The water you drink, clean the sidewalk with and flush down the toilet will soon cost you a little more.

The flat-rate increase, which comes before council today, would see the water costs of a single-family dwelling increase to $417 next year, up from $379 this year.

But rather than being an incentive to use less, the proposed 10 per cent increase is almost an incentive to use more, said Vision Vancouver Coun. Andrea Reimer. “You’re going to pay the same amount whether you use many, many litres or very few litres,” she added.

Vancouver, which considers itself a green city — and has even started marketing itself as a Green Capital — has a serious water habit, using two to three times the amount of cities in other developed nations.

“We are so bad on water consumption. Of all the green benchmarks, it’s the one we’re worst at.”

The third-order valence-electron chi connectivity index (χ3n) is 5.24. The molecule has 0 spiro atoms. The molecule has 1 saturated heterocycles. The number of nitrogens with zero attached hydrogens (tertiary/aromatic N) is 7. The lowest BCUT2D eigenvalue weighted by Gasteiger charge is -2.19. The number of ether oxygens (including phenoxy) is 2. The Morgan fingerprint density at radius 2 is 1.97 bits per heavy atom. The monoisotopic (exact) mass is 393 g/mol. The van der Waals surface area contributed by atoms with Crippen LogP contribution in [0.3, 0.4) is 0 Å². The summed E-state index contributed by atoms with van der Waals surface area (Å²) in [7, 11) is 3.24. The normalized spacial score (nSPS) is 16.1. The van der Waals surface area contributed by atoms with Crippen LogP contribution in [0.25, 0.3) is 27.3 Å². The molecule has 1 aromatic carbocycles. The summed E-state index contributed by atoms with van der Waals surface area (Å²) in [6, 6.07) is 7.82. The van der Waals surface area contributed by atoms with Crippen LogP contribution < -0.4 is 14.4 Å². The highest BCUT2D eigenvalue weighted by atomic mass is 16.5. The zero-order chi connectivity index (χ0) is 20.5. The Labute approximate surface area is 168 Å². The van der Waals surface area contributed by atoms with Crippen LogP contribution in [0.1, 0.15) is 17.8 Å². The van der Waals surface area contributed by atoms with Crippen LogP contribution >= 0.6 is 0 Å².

A potential solution, and one floated by the city’s greenest city action team in its recent 2020 plan, is the use of water meters. The devices have been shown to decrease water use in other jurisdictions, including Kelowna where per capita use fell 20 per cent in a decade.

Only 14 per cent of Vancouver — the lowest of any major Canadian city — has water meters (it’s a requirement in new buildings), but retrofitting could be expensive, and could even cost hundreds of millions to retrofit the Vancouver region.

In the next couple of months, city council will receive a staff report on broad-brush action items, costs and timelines for implementing the 10-year greenest city plan.

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